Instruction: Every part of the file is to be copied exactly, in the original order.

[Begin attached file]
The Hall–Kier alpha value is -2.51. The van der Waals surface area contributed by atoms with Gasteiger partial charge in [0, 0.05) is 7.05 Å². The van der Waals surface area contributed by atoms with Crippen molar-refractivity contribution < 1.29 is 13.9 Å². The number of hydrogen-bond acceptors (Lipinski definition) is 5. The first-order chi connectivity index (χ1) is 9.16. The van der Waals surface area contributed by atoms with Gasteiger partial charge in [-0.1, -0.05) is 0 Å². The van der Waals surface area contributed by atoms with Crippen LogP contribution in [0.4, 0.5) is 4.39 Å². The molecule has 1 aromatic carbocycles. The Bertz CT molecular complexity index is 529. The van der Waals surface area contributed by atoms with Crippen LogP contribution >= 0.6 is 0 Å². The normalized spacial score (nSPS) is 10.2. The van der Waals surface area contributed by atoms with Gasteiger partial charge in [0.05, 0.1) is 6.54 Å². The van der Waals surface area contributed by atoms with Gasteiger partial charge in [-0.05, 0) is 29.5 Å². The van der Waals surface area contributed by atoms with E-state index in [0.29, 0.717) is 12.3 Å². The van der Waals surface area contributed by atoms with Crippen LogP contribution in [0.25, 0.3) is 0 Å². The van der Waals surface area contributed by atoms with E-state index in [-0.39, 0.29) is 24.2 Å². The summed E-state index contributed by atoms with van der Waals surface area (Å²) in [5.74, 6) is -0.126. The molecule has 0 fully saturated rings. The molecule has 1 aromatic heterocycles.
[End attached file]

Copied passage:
The Hall–Kier alpha value is -2.51. The van der Waals surface area contributed by atoms with Gasteiger partial charge in [0, 0.05) is 7.05 Å². The van der Waals surface area contributed by atoms with Crippen molar-refractivity contribution < 1.29 is 13.9 Å². The number of hydrogen-bond acceptors (Lipinski definition) is 5. The first-order chi connectivity index (χ1) is 9.16. The van der Waals surface area contributed by atoms with Gasteiger partial charge in [-0.1, -0.05) is 0 Å². The van der Waals surface area contributed by atoms with Crippen LogP contribution in [0.4, 0.5) is 4.39 Å². The molecule has 1 aromatic carbocycles. The Bertz CT molecular complexity index is 529. The van der Waals surface area contributed by atoms with Crippen LogP contribution >= 0.6 is 0 Å². The normalized spacial score (nSPS) is 10.2. The van der Waals surface area contributed by atoms with Gasteiger partial charge in [0.05, 0.1) is 6.54 Å². The van der Waals surface area contributed by atoms with Gasteiger partial charge in [-0.05, 0) is 29.5 Å². The van der Waals surface area contributed by atoms with E-state index in [0.29, 0.717) is 12.3 Å². The van der Waals surface area contributed by atoms with Crippen LogP contribution in [0.25, 0.3) is 0 Å². The van der Waals surface area contributed by atoms with E-state index in [-0.39, 0.29) is 24.2 Å². The summed E-state index contributed by atoms with van der Waals surface area (Å²) in [5.74, 6) is -0.126. The molecule has 0 fully saturated rings. The molecule has 1 aromatic heterocycles.